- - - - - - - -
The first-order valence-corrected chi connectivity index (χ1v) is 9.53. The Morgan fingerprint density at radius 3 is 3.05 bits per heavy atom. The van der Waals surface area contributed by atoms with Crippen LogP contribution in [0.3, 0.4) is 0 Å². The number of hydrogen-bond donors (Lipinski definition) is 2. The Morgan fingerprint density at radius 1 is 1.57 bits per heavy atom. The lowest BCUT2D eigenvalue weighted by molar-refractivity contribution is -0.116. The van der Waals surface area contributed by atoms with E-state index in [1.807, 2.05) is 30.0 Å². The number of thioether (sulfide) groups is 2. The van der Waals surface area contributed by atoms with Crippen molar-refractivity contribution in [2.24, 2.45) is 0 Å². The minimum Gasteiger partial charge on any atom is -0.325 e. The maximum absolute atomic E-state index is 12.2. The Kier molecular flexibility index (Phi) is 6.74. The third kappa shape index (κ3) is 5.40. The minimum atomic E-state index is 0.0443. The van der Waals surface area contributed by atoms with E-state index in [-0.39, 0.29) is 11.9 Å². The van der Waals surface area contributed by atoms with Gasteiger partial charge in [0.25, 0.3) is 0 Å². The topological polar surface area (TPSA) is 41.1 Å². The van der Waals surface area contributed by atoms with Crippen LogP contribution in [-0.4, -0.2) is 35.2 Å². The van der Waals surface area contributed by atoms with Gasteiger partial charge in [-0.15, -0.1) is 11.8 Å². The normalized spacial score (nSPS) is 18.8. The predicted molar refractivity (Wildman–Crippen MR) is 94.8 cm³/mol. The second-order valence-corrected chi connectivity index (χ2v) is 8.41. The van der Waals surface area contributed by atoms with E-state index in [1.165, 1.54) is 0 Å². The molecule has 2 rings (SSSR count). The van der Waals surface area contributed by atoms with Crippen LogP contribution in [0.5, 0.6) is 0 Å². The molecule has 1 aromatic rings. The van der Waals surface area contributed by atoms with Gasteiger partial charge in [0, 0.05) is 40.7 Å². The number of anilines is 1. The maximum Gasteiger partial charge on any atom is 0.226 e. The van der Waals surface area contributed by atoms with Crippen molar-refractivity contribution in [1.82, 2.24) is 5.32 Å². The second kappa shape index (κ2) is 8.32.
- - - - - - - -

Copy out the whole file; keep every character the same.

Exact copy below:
The first-order valence-corrected chi connectivity index (χ1v) is 9.53. The Morgan fingerprint density at radius 3 is 3.05 bits per heavy atom. The van der Waals surface area contributed by atoms with Crippen LogP contribution in [0.3, 0.4) is 0 Å². The number of hydrogen-bond donors (Lipinski definition) is 2. The Morgan fingerprint density at radius 1 is 1.57 bits per heavy atom. The lowest BCUT2D eigenvalue weighted by molar-refractivity contribution is -0.116. The van der Waals surface area contributed by atoms with E-state index in [1.807, 2.05) is 30.0 Å². The number of thioether (sulfide) groups is 2. The van der Waals surface area contributed by atoms with Crippen molar-refractivity contribution in [2.24, 2.45) is 0 Å². The minimum Gasteiger partial charge on any atom is -0.325 e. The maximum absolute atomic E-state index is 12.2. The Kier molecular flexibility index (Phi) is 6.74. The third kappa shape index (κ3) is 5.40. The minimum atomic E-state index is 0.0443. The van der Waals surface area contributed by atoms with E-state index in [-0.39, 0.29) is 11.9 Å². The van der Waals surface area contributed by atoms with Gasteiger partial charge in [0.25, 0.3) is 0 Å². The topological polar surface area (TPSA) is 41.1 Å². The van der Waals surface area contributed by atoms with Crippen LogP contribution in [-0.4, -0.2) is 35.2 Å². The van der Waals surface area contributed by atoms with Gasteiger partial charge in [-0.15, -0.1) is 11.8 Å². The normalized spacial score (nSPS) is 18.8. The predicted molar refractivity (Wildman–Crippen MR) is 94.8 cm³/mol. The second-order valence-corrected chi connectivity index (χ2v) is 8.41. The van der Waals surface area contributed by atoms with E-state index in [1.165, 1.54) is 0 Å². The molecule has 2 rings (SSSR count). The van der Waals surface area contributed by atoms with Crippen LogP contribution in [0.5, 0.6) is 0 Å². The molecule has 1 aromatic rings. The van der Waals surface area contributed by atoms with Gasteiger partial charge in [0, 0.05) is 40.7 Å². The number of anilines is 1. The maximum Gasteiger partial charge on any atom is 0.226 e. The van der Waals surface area contributed by atoms with Crippen molar-refractivity contribution in [1.82, 2.24) is 5.32 Å². The second kappa shape index (κ2) is 8.32.